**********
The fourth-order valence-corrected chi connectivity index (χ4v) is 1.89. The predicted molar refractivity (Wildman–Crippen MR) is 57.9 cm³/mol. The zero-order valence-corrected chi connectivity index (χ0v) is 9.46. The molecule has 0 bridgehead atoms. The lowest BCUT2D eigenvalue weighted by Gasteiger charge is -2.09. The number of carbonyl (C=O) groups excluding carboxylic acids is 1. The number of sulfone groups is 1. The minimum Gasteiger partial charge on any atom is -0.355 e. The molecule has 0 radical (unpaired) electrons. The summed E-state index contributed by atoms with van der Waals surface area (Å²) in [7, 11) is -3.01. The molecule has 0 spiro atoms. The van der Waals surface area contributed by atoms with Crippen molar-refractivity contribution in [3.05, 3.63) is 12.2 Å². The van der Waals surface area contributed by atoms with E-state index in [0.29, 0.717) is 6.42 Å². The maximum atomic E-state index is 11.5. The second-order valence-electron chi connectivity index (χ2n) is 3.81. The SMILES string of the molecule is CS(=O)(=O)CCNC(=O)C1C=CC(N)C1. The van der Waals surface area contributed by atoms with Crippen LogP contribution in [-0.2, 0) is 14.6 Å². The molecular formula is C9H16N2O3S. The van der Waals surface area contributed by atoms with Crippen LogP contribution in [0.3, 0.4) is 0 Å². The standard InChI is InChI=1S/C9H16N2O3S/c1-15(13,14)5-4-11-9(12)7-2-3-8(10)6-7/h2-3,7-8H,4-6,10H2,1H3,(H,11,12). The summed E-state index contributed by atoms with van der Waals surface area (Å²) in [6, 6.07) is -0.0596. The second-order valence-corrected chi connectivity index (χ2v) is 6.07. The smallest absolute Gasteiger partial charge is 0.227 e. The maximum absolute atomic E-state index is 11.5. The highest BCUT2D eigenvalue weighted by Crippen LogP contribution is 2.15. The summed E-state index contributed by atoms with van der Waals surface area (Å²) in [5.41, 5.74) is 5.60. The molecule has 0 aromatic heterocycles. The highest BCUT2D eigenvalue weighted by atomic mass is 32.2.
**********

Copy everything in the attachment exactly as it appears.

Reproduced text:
The fourth-order valence-corrected chi connectivity index (χ4v) is 1.89. The predicted molar refractivity (Wildman–Crippen MR) is 57.9 cm³/mol. The zero-order valence-corrected chi connectivity index (χ0v) is 9.46. The molecule has 0 bridgehead atoms. The lowest BCUT2D eigenvalue weighted by Gasteiger charge is -2.09. The number of carbonyl (C=O) groups excluding carboxylic acids is 1. The number of sulfone groups is 1. The minimum Gasteiger partial charge on any atom is -0.355 e. The molecule has 0 radical (unpaired) electrons. The summed E-state index contributed by atoms with van der Waals surface area (Å²) in [7, 11) is -3.01. The molecule has 0 spiro atoms. The van der Waals surface area contributed by atoms with Crippen molar-refractivity contribution in [3.05, 3.63) is 12.2 Å². The van der Waals surface area contributed by atoms with E-state index in [0.29, 0.717) is 6.42 Å². The maximum atomic E-state index is 11.5. The second-order valence-electron chi connectivity index (χ2n) is 3.81. The SMILES string of the molecule is CS(=O)(=O)CCNC(=O)C1C=CC(N)C1. The van der Waals surface area contributed by atoms with Crippen LogP contribution in [-0.2, 0) is 14.6 Å². The molecular formula is C9H16N2O3S. The van der Waals surface area contributed by atoms with Crippen LogP contribution in [0.3, 0.4) is 0 Å². The standard InChI is InChI=1S/C9H16N2O3S/c1-15(13,14)5-4-11-9(12)7-2-3-8(10)6-7/h2-3,7-8H,4-6,10H2,1H3,(H,11,12). The summed E-state index contributed by atoms with van der Waals surface area (Å²) in [6, 6.07) is -0.0596. The second-order valence-corrected chi connectivity index (χ2v) is 6.07. The smallest absolute Gasteiger partial charge is 0.227 e. The maximum absolute atomic E-state index is 11.5. The highest BCUT2D eigenvalue weighted by Crippen LogP contribution is 2.15. The summed E-state index contributed by atoms with van der Waals surface area (Å²) in [5.41, 5.74) is 5.60. The molecule has 0 aromatic heterocycles. The highest BCUT2D eigenvalue weighted by atomic mass is 32.2.